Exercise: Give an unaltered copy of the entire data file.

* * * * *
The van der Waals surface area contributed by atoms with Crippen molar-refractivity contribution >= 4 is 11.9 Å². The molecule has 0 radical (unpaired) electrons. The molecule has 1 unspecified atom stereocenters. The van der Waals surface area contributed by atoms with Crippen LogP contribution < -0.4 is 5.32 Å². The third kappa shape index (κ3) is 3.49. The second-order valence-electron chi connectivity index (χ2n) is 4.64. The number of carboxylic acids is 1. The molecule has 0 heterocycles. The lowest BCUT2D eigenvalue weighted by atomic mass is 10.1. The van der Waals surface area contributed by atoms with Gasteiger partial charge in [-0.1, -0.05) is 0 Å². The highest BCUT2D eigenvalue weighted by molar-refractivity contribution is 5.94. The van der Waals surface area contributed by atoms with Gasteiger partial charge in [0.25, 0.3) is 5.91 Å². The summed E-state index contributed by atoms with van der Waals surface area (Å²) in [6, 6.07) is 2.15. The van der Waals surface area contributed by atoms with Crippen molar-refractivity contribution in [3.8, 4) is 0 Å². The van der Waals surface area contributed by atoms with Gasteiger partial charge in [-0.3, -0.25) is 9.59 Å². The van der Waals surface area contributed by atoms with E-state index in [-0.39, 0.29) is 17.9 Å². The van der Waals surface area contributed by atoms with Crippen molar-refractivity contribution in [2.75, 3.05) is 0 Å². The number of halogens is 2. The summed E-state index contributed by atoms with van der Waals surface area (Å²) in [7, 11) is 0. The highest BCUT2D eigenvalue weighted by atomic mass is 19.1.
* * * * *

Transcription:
The van der Waals surface area contributed by atoms with Crippen molar-refractivity contribution >= 4 is 11.9 Å². The molecule has 0 radical (unpaired) electrons. The molecule has 1 unspecified atom stereocenters. The van der Waals surface area contributed by atoms with Crippen LogP contribution < -0.4 is 5.32 Å². The third kappa shape index (κ3) is 3.49. The second-order valence-electron chi connectivity index (χ2n) is 4.64. The number of carboxylic acids is 1. The molecule has 0 heterocycles. The lowest BCUT2D eigenvalue weighted by atomic mass is 10.1. The van der Waals surface area contributed by atoms with Gasteiger partial charge in [-0.1, -0.05) is 0 Å². The highest BCUT2D eigenvalue weighted by molar-refractivity contribution is 5.94. The van der Waals surface area contributed by atoms with Gasteiger partial charge in [0.25, 0.3) is 5.91 Å². The summed E-state index contributed by atoms with van der Waals surface area (Å²) in [6, 6.07) is 2.15. The van der Waals surface area contributed by atoms with Crippen molar-refractivity contribution in [3.8, 4) is 0 Å². The van der Waals surface area contributed by atoms with Gasteiger partial charge in [-0.3, -0.25) is 9.59 Å². The van der Waals surface area contributed by atoms with E-state index in [-0.39, 0.29) is 17.9 Å². The van der Waals surface area contributed by atoms with Crippen molar-refractivity contribution in [2.75, 3.05) is 0 Å². The number of halogens is 2. The summed E-state index contributed by atoms with van der Waals surface area (Å²) in [7, 11) is 0. The highest BCUT2D eigenvalue weighted by atomic mass is 19.1.